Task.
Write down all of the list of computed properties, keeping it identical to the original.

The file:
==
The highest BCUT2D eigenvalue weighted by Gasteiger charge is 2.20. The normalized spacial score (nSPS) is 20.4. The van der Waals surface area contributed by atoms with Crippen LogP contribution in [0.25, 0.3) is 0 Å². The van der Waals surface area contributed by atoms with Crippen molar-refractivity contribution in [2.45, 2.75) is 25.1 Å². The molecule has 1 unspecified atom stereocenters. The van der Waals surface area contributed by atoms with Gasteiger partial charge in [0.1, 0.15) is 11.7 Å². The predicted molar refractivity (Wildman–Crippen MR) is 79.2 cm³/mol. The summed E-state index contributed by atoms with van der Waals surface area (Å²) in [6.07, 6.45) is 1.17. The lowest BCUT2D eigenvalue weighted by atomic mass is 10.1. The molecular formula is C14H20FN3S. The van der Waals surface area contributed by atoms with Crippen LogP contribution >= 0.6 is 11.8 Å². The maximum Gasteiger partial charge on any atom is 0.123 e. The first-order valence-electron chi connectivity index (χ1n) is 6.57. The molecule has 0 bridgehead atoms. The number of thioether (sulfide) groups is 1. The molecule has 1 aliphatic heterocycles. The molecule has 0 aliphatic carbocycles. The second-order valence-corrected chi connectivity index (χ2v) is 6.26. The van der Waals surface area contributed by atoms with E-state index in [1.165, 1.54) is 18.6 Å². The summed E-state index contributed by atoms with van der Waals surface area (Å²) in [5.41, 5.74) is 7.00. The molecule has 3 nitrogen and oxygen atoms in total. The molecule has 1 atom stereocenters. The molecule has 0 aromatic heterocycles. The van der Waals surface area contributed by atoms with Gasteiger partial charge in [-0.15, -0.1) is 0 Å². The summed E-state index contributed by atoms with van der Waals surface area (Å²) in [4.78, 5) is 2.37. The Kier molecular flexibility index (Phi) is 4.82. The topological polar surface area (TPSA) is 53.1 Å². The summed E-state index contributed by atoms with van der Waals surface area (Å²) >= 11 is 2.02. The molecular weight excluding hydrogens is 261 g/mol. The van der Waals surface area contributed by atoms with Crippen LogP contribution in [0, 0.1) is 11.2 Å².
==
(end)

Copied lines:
The highest BCUT2D eigenvalue weighted by Gasteiger charge is 2.20. The normalized spacial score (nSPS) is 20.4. The van der Waals surface area contributed by atoms with Crippen LogP contribution in [0.25, 0.3) is 0 Å². The van der Waals surface area contributed by atoms with Crippen molar-refractivity contribution in [2.45, 2.75) is 25.1 Å². The molecule has 1 unspecified atom stereocenters. The van der Waals surface area contributed by atoms with Gasteiger partial charge in [0.1, 0.15) is 11.7 Å². The predicted molar refractivity (Wildman–Crippen MR) is 79.2 cm³/mol. The summed E-state index contributed by atoms with van der Waals surface area (Å²) in [6.07, 6.45) is 1.17. The lowest BCUT2D eigenvalue weighted by atomic mass is 10.1. The molecular formula is C14H20FN3S. The van der Waals surface area contributed by atoms with Crippen LogP contribution >= 0.6 is 11.8 Å². The maximum Gasteiger partial charge on any atom is 0.123 e. The first-order valence-electron chi connectivity index (χ1n) is 6.57. The molecule has 0 bridgehead atoms. The number of thioether (sulfide) groups is 1. The molecule has 1 aliphatic heterocycles. The molecule has 0 aliphatic carbocycles. The second-order valence-corrected chi connectivity index (χ2v) is 6.26. The van der Waals surface area contributed by atoms with E-state index in [1.165, 1.54) is 18.6 Å². The summed E-state index contributed by atoms with van der Waals surface area (Å²) in [5.41, 5.74) is 7.00. The molecule has 3 nitrogen and oxygen atoms in total. The molecule has 1 atom stereocenters. The molecule has 0 aromatic heterocycles. The van der Waals surface area contributed by atoms with Gasteiger partial charge in [-0.15, -0.1) is 0 Å². The summed E-state index contributed by atoms with van der Waals surface area (Å²) in [4.78, 5) is 2.37. The Kier molecular flexibility index (Phi) is 4.82. The topological polar surface area (TPSA) is 53.1 Å². The summed E-state index contributed by atoms with van der Waals surface area (Å²) >= 11 is 2.02. The molecular weight excluding hydrogens is 261 g/mol. The van der Waals surface area contributed by atoms with Crippen LogP contribution in [0, 0.1) is 11.2 Å².